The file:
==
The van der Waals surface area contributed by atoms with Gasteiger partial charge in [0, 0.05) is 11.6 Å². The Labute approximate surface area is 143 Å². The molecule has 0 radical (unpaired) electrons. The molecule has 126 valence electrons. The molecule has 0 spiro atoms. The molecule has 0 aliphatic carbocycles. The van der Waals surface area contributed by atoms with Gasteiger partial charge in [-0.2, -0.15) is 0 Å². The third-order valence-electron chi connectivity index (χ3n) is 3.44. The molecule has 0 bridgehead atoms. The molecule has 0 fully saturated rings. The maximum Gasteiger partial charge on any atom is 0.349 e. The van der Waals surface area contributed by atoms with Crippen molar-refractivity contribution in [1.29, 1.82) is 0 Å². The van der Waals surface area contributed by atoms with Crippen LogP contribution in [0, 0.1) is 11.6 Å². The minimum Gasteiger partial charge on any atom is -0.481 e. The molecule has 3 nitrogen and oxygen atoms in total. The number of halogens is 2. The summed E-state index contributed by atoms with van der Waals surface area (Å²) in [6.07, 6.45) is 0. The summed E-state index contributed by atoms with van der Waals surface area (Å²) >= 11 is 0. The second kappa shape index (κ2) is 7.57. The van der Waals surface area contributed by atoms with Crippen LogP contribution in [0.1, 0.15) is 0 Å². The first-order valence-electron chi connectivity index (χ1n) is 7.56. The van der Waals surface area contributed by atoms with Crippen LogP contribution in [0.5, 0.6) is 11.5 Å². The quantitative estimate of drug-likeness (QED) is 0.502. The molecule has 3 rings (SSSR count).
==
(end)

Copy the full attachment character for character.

The van der Waals surface area contributed by atoms with Gasteiger partial charge in [0, 0.05) is 11.6 Å². The Labute approximate surface area is 143 Å². The molecule has 0 radical (unpaired) electrons. The molecule has 126 valence electrons. The molecule has 0 spiro atoms. The molecule has 0 aliphatic carbocycles. The van der Waals surface area contributed by atoms with Gasteiger partial charge in [-0.2, -0.15) is 0 Å². The third-order valence-electron chi connectivity index (χ3n) is 3.44. The molecule has 0 bridgehead atoms. The molecule has 0 fully saturated rings. The maximum Gasteiger partial charge on any atom is 0.349 e. The van der Waals surface area contributed by atoms with Crippen molar-refractivity contribution in [1.29, 1.82) is 0 Å². The van der Waals surface area contributed by atoms with Crippen LogP contribution in [0, 0.1) is 11.6 Å². The minimum Gasteiger partial charge on any atom is -0.481 e. The molecule has 3 nitrogen and oxygen atoms in total. The number of halogens is 2. The summed E-state index contributed by atoms with van der Waals surface area (Å²) in [6.07, 6.45) is 0. The summed E-state index contributed by atoms with van der Waals surface area (Å²) >= 11 is 0. The second kappa shape index (κ2) is 7.57. The van der Waals surface area contributed by atoms with Crippen LogP contribution in [0.1, 0.15) is 0 Å². The first-order valence-electron chi connectivity index (χ1n) is 7.56. The van der Waals surface area contributed by atoms with Crippen LogP contribution in [0.5, 0.6) is 11.5 Å². The quantitative estimate of drug-likeness (QED) is 0.502. The molecule has 3 rings (SSSR count).